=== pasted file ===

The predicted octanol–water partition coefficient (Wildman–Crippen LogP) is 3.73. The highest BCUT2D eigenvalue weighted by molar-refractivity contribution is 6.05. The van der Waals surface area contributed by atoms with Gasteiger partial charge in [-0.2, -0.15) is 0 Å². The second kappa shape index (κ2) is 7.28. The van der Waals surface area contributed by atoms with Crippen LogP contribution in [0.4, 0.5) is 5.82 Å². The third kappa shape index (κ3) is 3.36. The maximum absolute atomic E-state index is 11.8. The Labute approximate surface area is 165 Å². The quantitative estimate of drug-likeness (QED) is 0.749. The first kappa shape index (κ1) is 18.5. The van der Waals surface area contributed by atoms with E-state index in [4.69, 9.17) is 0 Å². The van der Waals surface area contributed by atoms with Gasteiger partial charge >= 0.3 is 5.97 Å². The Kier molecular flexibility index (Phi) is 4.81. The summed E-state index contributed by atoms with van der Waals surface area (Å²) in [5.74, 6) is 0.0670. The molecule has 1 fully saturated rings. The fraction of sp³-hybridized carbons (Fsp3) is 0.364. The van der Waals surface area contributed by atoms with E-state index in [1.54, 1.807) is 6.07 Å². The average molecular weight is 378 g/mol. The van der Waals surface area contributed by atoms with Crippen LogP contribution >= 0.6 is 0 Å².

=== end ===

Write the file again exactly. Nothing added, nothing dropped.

The predicted octanol–water partition coefficient (Wildman–Crippen LogP) is 3.73. The highest BCUT2D eigenvalue weighted by molar-refractivity contribution is 6.05. The van der Waals surface area contributed by atoms with Gasteiger partial charge in [-0.2, -0.15) is 0 Å². The second kappa shape index (κ2) is 7.28. The van der Waals surface area contributed by atoms with Crippen LogP contribution in [0.4, 0.5) is 5.82 Å². The third kappa shape index (κ3) is 3.36. The maximum absolute atomic E-state index is 11.8. The Labute approximate surface area is 165 Å². The quantitative estimate of drug-likeness (QED) is 0.749. The first kappa shape index (κ1) is 18.5. The van der Waals surface area contributed by atoms with E-state index in [4.69, 9.17) is 0 Å². The van der Waals surface area contributed by atoms with Gasteiger partial charge >= 0.3 is 5.97 Å². The Kier molecular flexibility index (Phi) is 4.81. The summed E-state index contributed by atoms with van der Waals surface area (Å²) in [5.74, 6) is 0.0670. The molecule has 1 fully saturated rings. The fraction of sp³-hybridized carbons (Fsp3) is 0.364. The van der Waals surface area contributed by atoms with E-state index in [1.54, 1.807) is 6.07 Å². The average molecular weight is 378 g/mol. The van der Waals surface area contributed by atoms with Crippen LogP contribution >= 0.6 is 0 Å².